Here’s a simple call to action. Please add your straw bale house to the International Straw Bale Registry!
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A quality designer or architect is absolutely worth every penny spent on them; however, if you don’t have the money to spend, it doesn’t matter how amazing they are. So for those who cannot afford to hire a private architect or designer, there is a “next best” option: previously designed homes.
I’m heading to the desert to celebrate the 20th anniversary of CASBA and to share and learn about straw bale construction.
It may sound obvious, but learning how to build a house, of any kind but especially a straw bale house, is a good thing to do before you actually start building. Ask yourself the following 15 questions and if you cannot answer them with a high level of confidence, you would be best served to gain some more experience before you start building.
The California Straw Building Association (CASBA) has done amazing work in the field of straw bale construction for the last twenty years. This year’s annual meeting will celebrate those achievements and look to the future to see how CASBA can continue to build positive relationships in the field.
When acid staining concrete floors, it is very important to properly mask off walls and doors so that none of the stain gets onto places where you don’t want it. One of the hardest surfaces to protect is unsealed plaster.
There are a lot of finish plaster texture options available for your straw bale home and knowing which one is best for you can be difficult. The best decisions are based on understanding the combination of application-technical difficulty, personal aesthetics, durability, crack hiding ability, and material availability.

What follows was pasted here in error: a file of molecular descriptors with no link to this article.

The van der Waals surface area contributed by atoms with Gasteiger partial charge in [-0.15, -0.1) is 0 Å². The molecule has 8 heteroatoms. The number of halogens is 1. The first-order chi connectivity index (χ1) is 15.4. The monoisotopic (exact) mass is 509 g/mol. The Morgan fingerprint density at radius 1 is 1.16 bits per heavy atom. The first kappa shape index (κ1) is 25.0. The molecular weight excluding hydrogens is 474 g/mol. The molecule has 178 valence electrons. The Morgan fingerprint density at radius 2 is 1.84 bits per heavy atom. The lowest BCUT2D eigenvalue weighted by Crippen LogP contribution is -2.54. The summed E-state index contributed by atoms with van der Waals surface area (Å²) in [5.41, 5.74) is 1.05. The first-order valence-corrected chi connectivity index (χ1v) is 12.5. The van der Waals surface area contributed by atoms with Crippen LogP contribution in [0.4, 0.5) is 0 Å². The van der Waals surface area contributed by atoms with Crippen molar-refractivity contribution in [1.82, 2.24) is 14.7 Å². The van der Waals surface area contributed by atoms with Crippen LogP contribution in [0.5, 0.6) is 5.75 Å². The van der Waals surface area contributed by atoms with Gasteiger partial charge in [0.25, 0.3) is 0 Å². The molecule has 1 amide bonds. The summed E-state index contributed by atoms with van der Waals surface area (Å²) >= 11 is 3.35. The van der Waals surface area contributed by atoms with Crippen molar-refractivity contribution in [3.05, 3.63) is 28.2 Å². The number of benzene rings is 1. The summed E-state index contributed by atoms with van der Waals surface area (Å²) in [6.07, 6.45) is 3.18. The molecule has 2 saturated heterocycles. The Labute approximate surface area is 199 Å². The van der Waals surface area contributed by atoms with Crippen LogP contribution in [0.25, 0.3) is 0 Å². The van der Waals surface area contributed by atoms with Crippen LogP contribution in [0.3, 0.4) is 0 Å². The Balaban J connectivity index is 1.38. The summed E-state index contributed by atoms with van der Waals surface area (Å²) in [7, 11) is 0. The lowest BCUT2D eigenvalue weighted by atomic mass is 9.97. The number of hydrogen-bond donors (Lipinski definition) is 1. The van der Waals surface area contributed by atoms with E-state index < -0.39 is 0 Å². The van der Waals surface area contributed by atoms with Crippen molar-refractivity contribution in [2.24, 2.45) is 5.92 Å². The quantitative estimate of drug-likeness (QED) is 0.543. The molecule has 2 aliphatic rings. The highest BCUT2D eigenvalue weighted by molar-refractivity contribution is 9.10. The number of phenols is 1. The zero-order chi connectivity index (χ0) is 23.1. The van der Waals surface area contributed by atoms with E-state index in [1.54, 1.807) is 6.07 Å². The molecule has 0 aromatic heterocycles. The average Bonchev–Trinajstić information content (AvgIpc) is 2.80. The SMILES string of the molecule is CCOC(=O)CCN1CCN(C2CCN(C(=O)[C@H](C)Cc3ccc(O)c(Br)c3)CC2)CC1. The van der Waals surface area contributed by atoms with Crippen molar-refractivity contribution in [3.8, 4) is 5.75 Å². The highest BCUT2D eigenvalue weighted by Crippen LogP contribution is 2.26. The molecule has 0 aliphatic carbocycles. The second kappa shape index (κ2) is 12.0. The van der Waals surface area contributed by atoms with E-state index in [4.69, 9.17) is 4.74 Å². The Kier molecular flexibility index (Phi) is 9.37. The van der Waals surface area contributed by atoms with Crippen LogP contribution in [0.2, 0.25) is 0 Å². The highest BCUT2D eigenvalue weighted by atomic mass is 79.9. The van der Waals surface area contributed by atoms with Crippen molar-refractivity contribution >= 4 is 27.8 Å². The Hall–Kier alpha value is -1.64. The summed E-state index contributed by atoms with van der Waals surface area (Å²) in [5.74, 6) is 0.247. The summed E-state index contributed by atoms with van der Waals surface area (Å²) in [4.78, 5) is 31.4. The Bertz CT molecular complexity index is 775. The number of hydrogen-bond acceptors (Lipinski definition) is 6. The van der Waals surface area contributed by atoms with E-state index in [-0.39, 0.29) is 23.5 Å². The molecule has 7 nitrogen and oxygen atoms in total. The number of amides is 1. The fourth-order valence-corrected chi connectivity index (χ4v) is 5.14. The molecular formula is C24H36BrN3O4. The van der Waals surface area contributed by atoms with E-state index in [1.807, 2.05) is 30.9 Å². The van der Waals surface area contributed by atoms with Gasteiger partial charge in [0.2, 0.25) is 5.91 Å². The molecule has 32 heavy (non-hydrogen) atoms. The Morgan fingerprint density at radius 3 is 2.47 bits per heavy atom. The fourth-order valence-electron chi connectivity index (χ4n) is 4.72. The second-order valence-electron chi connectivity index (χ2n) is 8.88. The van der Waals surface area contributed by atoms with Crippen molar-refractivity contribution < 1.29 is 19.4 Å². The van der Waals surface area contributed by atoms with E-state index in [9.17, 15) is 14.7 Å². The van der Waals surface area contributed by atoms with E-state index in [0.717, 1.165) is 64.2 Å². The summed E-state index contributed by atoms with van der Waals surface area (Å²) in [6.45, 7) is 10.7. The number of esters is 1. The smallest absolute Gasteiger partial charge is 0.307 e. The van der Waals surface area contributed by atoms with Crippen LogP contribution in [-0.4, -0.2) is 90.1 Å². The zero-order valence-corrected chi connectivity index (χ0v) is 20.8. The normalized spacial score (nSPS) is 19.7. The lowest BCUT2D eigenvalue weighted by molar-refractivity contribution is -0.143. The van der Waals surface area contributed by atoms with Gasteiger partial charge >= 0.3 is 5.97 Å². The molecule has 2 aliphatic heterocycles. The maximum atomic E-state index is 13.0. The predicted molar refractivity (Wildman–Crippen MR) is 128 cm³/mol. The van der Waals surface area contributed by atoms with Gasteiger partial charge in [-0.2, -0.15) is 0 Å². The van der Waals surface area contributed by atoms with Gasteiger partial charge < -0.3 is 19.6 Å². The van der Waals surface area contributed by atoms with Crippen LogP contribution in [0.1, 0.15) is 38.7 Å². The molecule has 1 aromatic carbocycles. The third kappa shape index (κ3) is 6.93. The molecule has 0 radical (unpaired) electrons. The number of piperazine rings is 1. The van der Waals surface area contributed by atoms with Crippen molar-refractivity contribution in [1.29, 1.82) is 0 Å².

I don’t think that the importance of tool organization on a job site can be overstated. This is true for owner builders and professionals alike.
I wanted to share a few great tips as a means of simplifying the installation of the roofing felt needed on wood that lies behind your plaster. As you know (or may be learning…right now…) you have to cover all wood that will end up behind plaster with roofing felt or an equivalent product.
Hardwood floors in a straw bale house may not be the most common of floors, but they sure are beautiful. The reason they are not the most common is that most people want to couple the thermal mass values of concrete or earthen slab floors with the thermal insulation values of the bale wall assemblies. This makes sense, but is not always applicable. For example, some homes are built on raised floor foundations and as such, are better suited for lightweight floors like hardwood or engineered wood floors. Some owners simply prefer the look of wood over slab products, while others find that their physical and/or financial limitations require them to work with wood floors over slab materials. No matter what your reason for choosing hardwood or engineered wood floors, you will run into an issue that folks who build with slab floors won’t have: edge gaps.